Academic journal article American Annals of the Deaf

Administrators' Ratings of Competencies Needed to Prepare Preservice Teachers for Oral Deaf Education Programs

Academic journal article American Annals of the Deaf

Administrators' Ratings of Competencies Needed to Prepare Preservice Teachers for Oral Deaf Education Programs

Article excerpt

DEAF EDUCATION TEACHER PREPARATION PROGRAMS must prepare teachers to staff an increasing number of oral programs. A survey was conducted to determine which competencies administrators of deaf education programs rate as important for teachers in oral programs and to compare ratings of these competencies by oral school administrators to ratings made by administrators of comprehensive deaf and hard of hearing programs. Between the two groups of administrators, six areas of agreement about competencies were found. There were notable differences in the range of ratings between the two groups. These differences were attributed to the roles teachers assume in the two types of programs and the focus of instruction in each type of program.

The field of deaf education is rapidly changing both demographically and methodologically. In no areas are the changes more apparent than in early identification and technology. The number of children identified as having hearing loss has increased dramatically since the advent of universal newborn hearing screening (UNHS). The number of hospitals screening children nationwide increased almost 100% between 1995 and 2002 (National Center for Hearing Assessment and Management, 2004). As identification of hearing loss in infancy becomes increasingly common due to UNHS, more and more infants, toddlers, and young children who are deaf or hard of hearing will be entering early intervention and preschool programs. Early interventionists will need to have specialized training in deafness and hearing loss and to have expertise in providing services to very young children and those with hearing losses ranging from the mild to profound levels (Arehart & Yoshinago-Itano, 1999).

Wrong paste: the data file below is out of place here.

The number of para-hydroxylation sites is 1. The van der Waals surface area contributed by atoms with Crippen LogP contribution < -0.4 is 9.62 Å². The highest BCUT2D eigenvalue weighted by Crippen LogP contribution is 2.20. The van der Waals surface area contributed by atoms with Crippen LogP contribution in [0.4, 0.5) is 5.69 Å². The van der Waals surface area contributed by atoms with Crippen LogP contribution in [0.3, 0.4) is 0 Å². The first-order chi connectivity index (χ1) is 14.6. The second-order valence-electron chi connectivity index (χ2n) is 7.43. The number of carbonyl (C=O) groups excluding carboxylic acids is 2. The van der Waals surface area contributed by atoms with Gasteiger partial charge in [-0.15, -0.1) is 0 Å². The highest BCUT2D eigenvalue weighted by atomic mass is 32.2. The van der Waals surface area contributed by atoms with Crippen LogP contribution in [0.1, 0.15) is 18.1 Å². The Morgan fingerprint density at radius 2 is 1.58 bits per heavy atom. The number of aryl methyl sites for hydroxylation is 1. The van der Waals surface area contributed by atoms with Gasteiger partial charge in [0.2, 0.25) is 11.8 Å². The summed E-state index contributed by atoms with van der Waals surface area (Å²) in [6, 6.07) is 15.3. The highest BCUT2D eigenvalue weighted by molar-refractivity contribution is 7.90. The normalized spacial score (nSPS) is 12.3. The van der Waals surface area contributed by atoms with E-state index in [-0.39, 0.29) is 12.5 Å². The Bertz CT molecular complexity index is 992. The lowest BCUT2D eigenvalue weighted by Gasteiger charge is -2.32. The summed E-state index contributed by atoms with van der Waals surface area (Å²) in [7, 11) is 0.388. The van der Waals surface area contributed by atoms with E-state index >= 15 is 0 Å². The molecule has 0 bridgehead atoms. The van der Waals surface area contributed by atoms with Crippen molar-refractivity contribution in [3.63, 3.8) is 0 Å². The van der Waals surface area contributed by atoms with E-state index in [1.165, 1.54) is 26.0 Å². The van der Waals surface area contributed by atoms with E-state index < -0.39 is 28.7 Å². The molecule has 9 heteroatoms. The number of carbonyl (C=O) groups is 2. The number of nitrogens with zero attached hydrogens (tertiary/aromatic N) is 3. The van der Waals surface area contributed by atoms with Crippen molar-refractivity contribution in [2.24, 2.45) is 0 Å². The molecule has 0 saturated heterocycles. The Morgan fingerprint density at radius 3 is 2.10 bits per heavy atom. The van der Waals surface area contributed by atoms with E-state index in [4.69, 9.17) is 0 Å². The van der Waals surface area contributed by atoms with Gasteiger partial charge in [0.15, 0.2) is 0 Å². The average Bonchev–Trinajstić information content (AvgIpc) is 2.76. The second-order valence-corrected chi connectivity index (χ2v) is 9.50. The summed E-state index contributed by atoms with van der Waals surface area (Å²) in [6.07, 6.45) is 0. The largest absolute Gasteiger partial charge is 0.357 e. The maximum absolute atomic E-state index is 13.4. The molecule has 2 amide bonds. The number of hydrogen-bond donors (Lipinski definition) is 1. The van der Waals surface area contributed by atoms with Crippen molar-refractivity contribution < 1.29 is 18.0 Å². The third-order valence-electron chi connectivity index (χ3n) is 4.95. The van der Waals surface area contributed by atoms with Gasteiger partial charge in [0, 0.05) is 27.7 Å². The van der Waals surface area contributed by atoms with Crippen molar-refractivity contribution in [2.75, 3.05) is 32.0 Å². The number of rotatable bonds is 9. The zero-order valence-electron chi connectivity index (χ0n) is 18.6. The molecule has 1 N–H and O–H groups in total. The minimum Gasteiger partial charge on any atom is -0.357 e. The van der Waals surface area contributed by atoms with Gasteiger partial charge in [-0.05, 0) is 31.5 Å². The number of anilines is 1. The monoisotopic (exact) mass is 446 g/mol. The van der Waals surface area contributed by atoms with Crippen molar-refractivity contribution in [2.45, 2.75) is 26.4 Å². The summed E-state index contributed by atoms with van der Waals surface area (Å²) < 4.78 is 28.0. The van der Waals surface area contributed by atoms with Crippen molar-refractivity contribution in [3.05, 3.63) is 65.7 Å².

At the same time that increased numbers of children are being identified, the education of students who are deaf or hard of hearing is changing dramatically due to innovations in technology. Improved technologies, such as digital hearing aids and, especially, cochlear implants, are providing the 70,960 school-age children in the United States who are deaf (U.S. Department of Education, 2002) with more opportunity than ever before to develop auditory and spoken-language skills.

Improvements in early identification and assistive listening technology have led to an increased interest in oral-auditory programs, driven by the need to meet the specialized communicative and educational requirements of students who are deaf or hard of hearing. A review of oral schools listed in the OPTION Schools Directory indicated that there were 38 in academic year 2001 (Oral Deaf Education, 2001), while the 2004 directory listed 47 oral schools (Oral Deaf Education, 2004). This 24% increase is indicative of the growing interest in oral-auditory program options. The oral-auditory approach relies on spoken means of communication in lieu of a sign language communication system, focuses on the development of auditory skills for listening, and requires an intensive program of speech development and remediation (Alexander Graham Bell Association, n.d.). There has been a rapid increase in the number of private oral schools opened across the United States. In addition, the Gallaudet Research Institute (2005) reports that more deaf and hard of hearing students (47.2% in all) are in educational programs with "speech only" listed as the primary communication mode than in any other kind of educational program.

Given the growing number of oralauditory educational programs, there is an increased need for teachers skilled in the technical management of the cochlear implant and the educational and acoustical rehabilitation required for children enrolled in oralauditory programs (Harrington & Powers, 2004). To meet this need, an increasing number of teacher preparation programs will need to develop oral-auditory training programs for their preservice teachers. Of the 70 deaf education teacher preparation programs in the United States, only 10 focus on the oral-auditory method of instruction (Deaf Education, 2004). …

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